Pre-Covid-19, Troy Community School District 30-C’s nurses tended to the medical needs of students in the district’s seven schools, maintained immunization records, conducted state-mandated hearing and vision screenings, and a lot more.
Today, they still serve those needs, but also have many additional responsibilities involving Covid-19 screenings and testings, vaccinations and mitigation strategies.
Sandy Smith is a nurse at Troy Middle School and the District Nurse Coordinator. She says school districts have been relying more than ever on their nursing staff, as they use their critical thinking skills to maintain the strict guidelines set by the Illinois Department of Public Health and the Centers for Disease Control and Prevention.
“Covid-19 has changed every aspect of school nursing,” Smith said. “In addition to our normal daily work, we monitor our students and staff for positive Covid tests and symptoms, and we obtain contact tracing information when necessary. We also spend time educating families and staff on current CDC and IDPH health guidelines.”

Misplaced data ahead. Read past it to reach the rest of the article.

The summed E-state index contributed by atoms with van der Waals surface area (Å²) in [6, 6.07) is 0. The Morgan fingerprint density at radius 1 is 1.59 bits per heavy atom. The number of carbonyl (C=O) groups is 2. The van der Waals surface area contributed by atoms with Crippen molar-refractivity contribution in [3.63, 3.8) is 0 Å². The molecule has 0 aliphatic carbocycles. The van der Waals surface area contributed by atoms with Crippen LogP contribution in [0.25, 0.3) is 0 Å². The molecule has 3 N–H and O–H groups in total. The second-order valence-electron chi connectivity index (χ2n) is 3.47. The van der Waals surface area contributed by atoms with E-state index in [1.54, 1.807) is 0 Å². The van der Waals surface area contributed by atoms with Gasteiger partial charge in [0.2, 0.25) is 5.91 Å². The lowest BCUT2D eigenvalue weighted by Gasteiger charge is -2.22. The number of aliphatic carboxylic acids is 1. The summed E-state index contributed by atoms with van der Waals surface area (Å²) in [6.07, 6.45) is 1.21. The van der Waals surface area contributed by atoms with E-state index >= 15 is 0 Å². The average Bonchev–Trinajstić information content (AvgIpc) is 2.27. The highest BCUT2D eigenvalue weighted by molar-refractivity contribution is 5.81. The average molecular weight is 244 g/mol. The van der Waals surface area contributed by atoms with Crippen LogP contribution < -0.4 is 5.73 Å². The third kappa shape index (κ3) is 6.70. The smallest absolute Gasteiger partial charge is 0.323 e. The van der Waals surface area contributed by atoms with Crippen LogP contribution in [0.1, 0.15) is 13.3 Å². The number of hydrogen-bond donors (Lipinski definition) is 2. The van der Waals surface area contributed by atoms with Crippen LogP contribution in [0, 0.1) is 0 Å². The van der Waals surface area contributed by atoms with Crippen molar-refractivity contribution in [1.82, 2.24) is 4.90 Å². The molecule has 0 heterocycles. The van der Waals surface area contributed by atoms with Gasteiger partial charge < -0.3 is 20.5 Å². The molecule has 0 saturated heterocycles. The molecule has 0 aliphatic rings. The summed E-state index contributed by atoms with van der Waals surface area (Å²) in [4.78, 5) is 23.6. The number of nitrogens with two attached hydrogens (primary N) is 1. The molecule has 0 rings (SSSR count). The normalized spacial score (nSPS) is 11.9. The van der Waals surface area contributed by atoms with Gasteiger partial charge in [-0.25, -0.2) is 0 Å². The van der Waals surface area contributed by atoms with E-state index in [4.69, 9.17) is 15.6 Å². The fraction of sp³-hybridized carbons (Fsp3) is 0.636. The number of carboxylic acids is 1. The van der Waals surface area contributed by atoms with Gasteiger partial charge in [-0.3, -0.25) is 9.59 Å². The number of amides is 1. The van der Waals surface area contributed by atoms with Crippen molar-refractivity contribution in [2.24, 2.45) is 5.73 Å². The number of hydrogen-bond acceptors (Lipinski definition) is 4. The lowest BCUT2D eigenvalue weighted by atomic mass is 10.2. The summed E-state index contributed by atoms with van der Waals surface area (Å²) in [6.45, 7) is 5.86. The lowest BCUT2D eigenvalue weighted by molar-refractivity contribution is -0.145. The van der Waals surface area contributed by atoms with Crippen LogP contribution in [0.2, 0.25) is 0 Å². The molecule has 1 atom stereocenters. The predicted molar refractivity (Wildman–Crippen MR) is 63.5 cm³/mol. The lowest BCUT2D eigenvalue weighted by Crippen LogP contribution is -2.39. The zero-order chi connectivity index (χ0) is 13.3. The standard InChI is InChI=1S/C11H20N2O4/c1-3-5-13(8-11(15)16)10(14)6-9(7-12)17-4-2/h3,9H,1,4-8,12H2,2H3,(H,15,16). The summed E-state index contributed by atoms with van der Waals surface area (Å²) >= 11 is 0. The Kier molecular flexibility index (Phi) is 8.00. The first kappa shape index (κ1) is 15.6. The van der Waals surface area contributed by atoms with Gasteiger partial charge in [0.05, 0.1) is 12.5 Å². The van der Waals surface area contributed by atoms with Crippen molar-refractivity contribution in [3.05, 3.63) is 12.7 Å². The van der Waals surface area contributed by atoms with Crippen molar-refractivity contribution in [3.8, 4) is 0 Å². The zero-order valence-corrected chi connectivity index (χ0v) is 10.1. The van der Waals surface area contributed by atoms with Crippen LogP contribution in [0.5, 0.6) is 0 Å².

Through their collaboration with the Will County Health Department, Troy nurses also have been trained to perform rapid Covid-19 tests on students and staff who develop symptoms at school.
The district’s nurses have also volunteered to assist with the administration of vaccines through county health departments. Offering the vaccine to staff, Smith explained, is another line of protection for Troy schools and for the community in general.
“Safety is a top priority at Troy,” Smith said. “From a nursing standpoint, the district has done an outstanding job at ensuring everyone’s safety when they are in the buildings. The district has implemented daily self-certifying for both staff and students, has supplied staff with PPE, has installed new HVAC filtration system, has created isolation rooms for symptomatic individuals and strictly follows IDPH and CDC guidelines.”
Their pandemic-related responsibilities are on top of their other duties, such as basic medical care, dispensing medications, maintaining medical records, monitoring diabetic students, communicating with parents and physicians, assisting students in the restroom, and educating students and staff about health issues, such as good nutrition and sleep.
“If a student is not feeling well, either physically or emotionally,” Smith said, “they are not going to be effective learners. Troy school nurses strive to give the best possible care to students to help them reach their educational goals.”